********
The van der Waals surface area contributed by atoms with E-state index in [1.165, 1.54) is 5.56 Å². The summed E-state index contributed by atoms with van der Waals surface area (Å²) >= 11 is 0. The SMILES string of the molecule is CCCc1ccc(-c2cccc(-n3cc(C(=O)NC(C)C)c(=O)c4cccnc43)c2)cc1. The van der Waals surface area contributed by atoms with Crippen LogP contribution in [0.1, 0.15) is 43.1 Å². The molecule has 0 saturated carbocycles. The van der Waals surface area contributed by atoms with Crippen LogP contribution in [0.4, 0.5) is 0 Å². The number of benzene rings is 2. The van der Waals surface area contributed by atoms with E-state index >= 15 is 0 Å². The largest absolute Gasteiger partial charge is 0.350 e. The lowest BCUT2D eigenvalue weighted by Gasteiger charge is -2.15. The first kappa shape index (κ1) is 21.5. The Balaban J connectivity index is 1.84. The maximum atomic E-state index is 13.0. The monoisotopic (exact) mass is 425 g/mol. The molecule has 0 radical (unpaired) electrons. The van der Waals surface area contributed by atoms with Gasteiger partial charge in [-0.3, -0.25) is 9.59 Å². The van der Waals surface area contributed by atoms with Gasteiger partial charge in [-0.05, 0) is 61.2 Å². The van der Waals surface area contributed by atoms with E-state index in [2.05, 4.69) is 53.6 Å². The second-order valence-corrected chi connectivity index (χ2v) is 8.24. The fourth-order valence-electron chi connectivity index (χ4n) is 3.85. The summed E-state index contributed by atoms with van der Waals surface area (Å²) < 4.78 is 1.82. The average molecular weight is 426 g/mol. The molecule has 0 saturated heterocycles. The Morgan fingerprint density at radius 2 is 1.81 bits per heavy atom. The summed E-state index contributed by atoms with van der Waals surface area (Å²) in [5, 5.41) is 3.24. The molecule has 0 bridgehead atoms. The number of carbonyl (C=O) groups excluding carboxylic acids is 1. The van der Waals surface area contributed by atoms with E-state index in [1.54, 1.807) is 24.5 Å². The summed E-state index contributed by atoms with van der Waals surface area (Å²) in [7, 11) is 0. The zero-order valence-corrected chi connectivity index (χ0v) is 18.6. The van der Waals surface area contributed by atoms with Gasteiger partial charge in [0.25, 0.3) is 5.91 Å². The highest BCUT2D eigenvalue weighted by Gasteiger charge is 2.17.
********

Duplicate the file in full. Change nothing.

The van der Waals surface area contributed by atoms with E-state index in [1.165, 1.54) is 5.56 Å². The summed E-state index contributed by atoms with van der Waals surface area (Å²) >= 11 is 0. The SMILES string of the molecule is CCCc1ccc(-c2cccc(-n3cc(C(=O)NC(C)C)c(=O)c4cccnc43)c2)cc1. The van der Waals surface area contributed by atoms with Crippen LogP contribution in [0.1, 0.15) is 43.1 Å². The molecule has 0 saturated carbocycles. The van der Waals surface area contributed by atoms with Crippen LogP contribution in [0.4, 0.5) is 0 Å². The number of benzene rings is 2. The van der Waals surface area contributed by atoms with E-state index >= 15 is 0 Å². The largest absolute Gasteiger partial charge is 0.350 e. The lowest BCUT2D eigenvalue weighted by Gasteiger charge is -2.15. The first kappa shape index (κ1) is 21.5. The Balaban J connectivity index is 1.84. The maximum atomic E-state index is 13.0. The monoisotopic (exact) mass is 425 g/mol. The molecule has 0 radical (unpaired) electrons. The van der Waals surface area contributed by atoms with Gasteiger partial charge in [-0.3, -0.25) is 9.59 Å². The van der Waals surface area contributed by atoms with Gasteiger partial charge in [-0.05, 0) is 61.2 Å². The van der Waals surface area contributed by atoms with E-state index in [2.05, 4.69) is 53.6 Å². The second-order valence-corrected chi connectivity index (χ2v) is 8.24. The fourth-order valence-electron chi connectivity index (χ4n) is 3.85. The summed E-state index contributed by atoms with van der Waals surface area (Å²) < 4.78 is 1.82. The average molecular weight is 426 g/mol. The molecule has 0 saturated heterocycles. The Morgan fingerprint density at radius 2 is 1.81 bits per heavy atom. The summed E-state index contributed by atoms with van der Waals surface area (Å²) in [5, 5.41) is 3.24. The molecule has 0 bridgehead atoms. The number of carbonyl (C=O) groups excluding carboxylic acids is 1. The van der Waals surface area contributed by atoms with E-state index in [1.54, 1.807) is 24.5 Å². The summed E-state index contributed by atoms with van der Waals surface area (Å²) in [7, 11) is 0. The zero-order valence-corrected chi connectivity index (χ0v) is 18.6. The van der Waals surface area contributed by atoms with Gasteiger partial charge in [0.25, 0.3) is 5.91 Å². The highest BCUT2D eigenvalue weighted by Gasteiger charge is 2.17.